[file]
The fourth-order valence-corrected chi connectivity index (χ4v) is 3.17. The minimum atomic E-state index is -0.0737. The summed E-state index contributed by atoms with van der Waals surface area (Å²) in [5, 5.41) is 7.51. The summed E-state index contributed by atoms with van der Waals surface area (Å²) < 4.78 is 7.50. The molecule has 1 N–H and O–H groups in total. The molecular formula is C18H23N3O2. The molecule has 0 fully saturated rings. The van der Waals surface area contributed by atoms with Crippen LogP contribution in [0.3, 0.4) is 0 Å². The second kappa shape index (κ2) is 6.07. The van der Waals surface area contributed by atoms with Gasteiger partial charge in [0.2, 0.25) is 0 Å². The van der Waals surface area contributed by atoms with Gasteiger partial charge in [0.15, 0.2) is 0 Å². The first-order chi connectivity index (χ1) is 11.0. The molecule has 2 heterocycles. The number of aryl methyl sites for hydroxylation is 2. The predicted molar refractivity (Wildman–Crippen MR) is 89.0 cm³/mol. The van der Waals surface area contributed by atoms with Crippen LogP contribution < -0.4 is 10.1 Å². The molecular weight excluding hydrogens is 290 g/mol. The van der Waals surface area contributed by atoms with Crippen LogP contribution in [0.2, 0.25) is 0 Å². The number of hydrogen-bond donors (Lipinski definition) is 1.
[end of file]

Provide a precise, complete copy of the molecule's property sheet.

The fourth-order valence-corrected chi connectivity index (χ4v) is 3.17. The minimum atomic E-state index is -0.0737. The summed E-state index contributed by atoms with van der Waals surface area (Å²) in [5, 5.41) is 7.51. The summed E-state index contributed by atoms with van der Waals surface area (Å²) < 4.78 is 7.50. The molecule has 1 N–H and O–H groups in total. The molecular formula is C18H23N3O2. The molecule has 0 fully saturated rings. The van der Waals surface area contributed by atoms with Crippen LogP contribution in [0.3, 0.4) is 0 Å². The second kappa shape index (κ2) is 6.07. The van der Waals surface area contributed by atoms with Gasteiger partial charge in [0.2, 0.25) is 0 Å². The van der Waals surface area contributed by atoms with Gasteiger partial charge in [0.15, 0.2) is 0 Å². The first-order chi connectivity index (χ1) is 11.0. The molecule has 2 heterocycles. The number of aryl methyl sites for hydroxylation is 2. The predicted molar refractivity (Wildman–Crippen MR) is 89.0 cm³/mol. The van der Waals surface area contributed by atoms with Crippen LogP contribution < -0.4 is 10.1 Å². The molecular weight excluding hydrogens is 290 g/mol. The van der Waals surface area contributed by atoms with Crippen LogP contribution in [0.2, 0.25) is 0 Å². The number of hydrogen-bond donors (Lipinski definition) is 1.